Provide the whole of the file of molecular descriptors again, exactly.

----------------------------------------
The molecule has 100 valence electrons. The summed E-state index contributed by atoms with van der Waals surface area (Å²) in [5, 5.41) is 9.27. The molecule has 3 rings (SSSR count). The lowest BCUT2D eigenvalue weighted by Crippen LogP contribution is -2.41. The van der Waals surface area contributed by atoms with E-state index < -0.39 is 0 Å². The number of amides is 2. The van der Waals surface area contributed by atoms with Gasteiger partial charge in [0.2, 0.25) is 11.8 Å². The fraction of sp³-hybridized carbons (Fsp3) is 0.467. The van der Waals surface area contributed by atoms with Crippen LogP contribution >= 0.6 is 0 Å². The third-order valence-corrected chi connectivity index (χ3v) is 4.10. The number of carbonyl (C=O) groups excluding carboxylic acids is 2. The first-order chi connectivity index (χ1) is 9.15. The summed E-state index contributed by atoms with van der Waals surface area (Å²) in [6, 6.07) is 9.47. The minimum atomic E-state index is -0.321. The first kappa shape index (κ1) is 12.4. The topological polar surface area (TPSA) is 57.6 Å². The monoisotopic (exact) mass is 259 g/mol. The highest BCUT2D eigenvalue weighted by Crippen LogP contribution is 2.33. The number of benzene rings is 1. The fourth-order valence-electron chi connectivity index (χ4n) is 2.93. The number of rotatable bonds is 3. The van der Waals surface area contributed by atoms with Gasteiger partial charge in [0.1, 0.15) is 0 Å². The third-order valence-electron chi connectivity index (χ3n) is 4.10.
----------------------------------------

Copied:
The molecule has 100 valence electrons. The summed E-state index contributed by atoms with van der Waals surface area (Å²) in [5, 5.41) is 9.27. The molecule has 3 rings (SSSR count). The lowest BCUT2D eigenvalue weighted by Crippen LogP contribution is -2.41. The van der Waals surface area contributed by atoms with E-state index < -0.39 is 0 Å². The number of amides is 2. The van der Waals surface area contributed by atoms with Gasteiger partial charge in [0.2, 0.25) is 11.8 Å². The fraction of sp³-hybridized carbons (Fsp3) is 0.467. The van der Waals surface area contributed by atoms with Crippen LogP contribution >= 0.6 is 0 Å². The third-order valence-corrected chi connectivity index (χ3v) is 4.10. The number of carbonyl (C=O) groups excluding carboxylic acids is 2. The first-order chi connectivity index (χ1) is 9.15. The summed E-state index contributed by atoms with van der Waals surface area (Å²) in [6, 6.07) is 9.47. The minimum atomic E-state index is -0.321. The first kappa shape index (κ1) is 12.4. The topological polar surface area (TPSA) is 57.6 Å². The monoisotopic (exact) mass is 259 g/mol. The highest BCUT2D eigenvalue weighted by Crippen LogP contribution is 2.33. The number of benzene rings is 1. The fourth-order valence-electron chi connectivity index (χ4n) is 2.93. The number of rotatable bonds is 3. The van der Waals surface area contributed by atoms with Gasteiger partial charge in [0.1, 0.15) is 0 Å². The third-order valence-electron chi connectivity index (χ3n) is 4.10.